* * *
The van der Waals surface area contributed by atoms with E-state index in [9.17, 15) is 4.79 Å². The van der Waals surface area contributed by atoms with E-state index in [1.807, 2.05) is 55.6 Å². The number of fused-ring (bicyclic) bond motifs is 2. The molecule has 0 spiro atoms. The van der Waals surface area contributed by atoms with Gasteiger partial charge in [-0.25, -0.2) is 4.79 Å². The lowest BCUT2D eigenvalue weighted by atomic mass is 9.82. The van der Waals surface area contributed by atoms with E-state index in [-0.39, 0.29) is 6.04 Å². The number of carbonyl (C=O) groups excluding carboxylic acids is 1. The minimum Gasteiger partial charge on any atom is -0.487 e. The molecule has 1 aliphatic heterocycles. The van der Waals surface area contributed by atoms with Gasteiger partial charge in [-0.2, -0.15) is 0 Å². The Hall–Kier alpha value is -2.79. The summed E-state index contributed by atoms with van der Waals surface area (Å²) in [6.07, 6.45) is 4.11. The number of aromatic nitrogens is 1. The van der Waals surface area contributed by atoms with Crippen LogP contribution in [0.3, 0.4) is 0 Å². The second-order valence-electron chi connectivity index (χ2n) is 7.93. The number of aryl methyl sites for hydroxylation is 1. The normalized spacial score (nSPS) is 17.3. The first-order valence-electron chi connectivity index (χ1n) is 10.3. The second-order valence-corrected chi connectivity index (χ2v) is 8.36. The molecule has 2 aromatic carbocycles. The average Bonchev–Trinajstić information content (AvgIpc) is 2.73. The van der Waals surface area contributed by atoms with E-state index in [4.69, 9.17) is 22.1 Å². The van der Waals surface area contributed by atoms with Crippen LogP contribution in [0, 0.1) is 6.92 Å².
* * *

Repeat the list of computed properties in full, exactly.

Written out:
The van der Waals surface area contributed by atoms with E-state index in [9.17, 15) is 4.79 Å². The van der Waals surface area contributed by atoms with E-state index in [1.807, 2.05) is 55.6 Å². The number of fused-ring (bicyclic) bond motifs is 2. The molecule has 0 spiro atoms. The van der Waals surface area contributed by atoms with Gasteiger partial charge in [-0.25, -0.2) is 4.79 Å². The lowest BCUT2D eigenvalue weighted by atomic mass is 9.82. The van der Waals surface area contributed by atoms with E-state index in [-0.39, 0.29) is 6.04 Å². The number of carbonyl (C=O) groups excluding carboxylic acids is 1. The minimum Gasteiger partial charge on any atom is -0.487 e. The molecule has 1 aliphatic heterocycles. The van der Waals surface area contributed by atoms with Gasteiger partial charge in [-0.2, -0.15) is 0 Å². The Hall–Kier alpha value is -2.79. The summed E-state index contributed by atoms with van der Waals surface area (Å²) in [6.07, 6.45) is 4.11. The number of aromatic nitrogens is 1. The van der Waals surface area contributed by atoms with Crippen LogP contribution in [0.3, 0.4) is 0 Å². The second-order valence-electron chi connectivity index (χ2n) is 7.93. The number of aryl methyl sites for hydroxylation is 1. The normalized spacial score (nSPS) is 17.3. The first-order valence-electron chi connectivity index (χ1n) is 10.3. The second-order valence-corrected chi connectivity index (χ2v) is 8.36. The molecule has 2 aromatic carbocycles. The average Bonchev–Trinajstić information content (AvgIpc) is 2.73. The van der Waals surface area contributed by atoms with E-state index in [4.69, 9.17) is 22.1 Å². The van der Waals surface area contributed by atoms with Crippen LogP contribution in [0, 0.1) is 6.92 Å².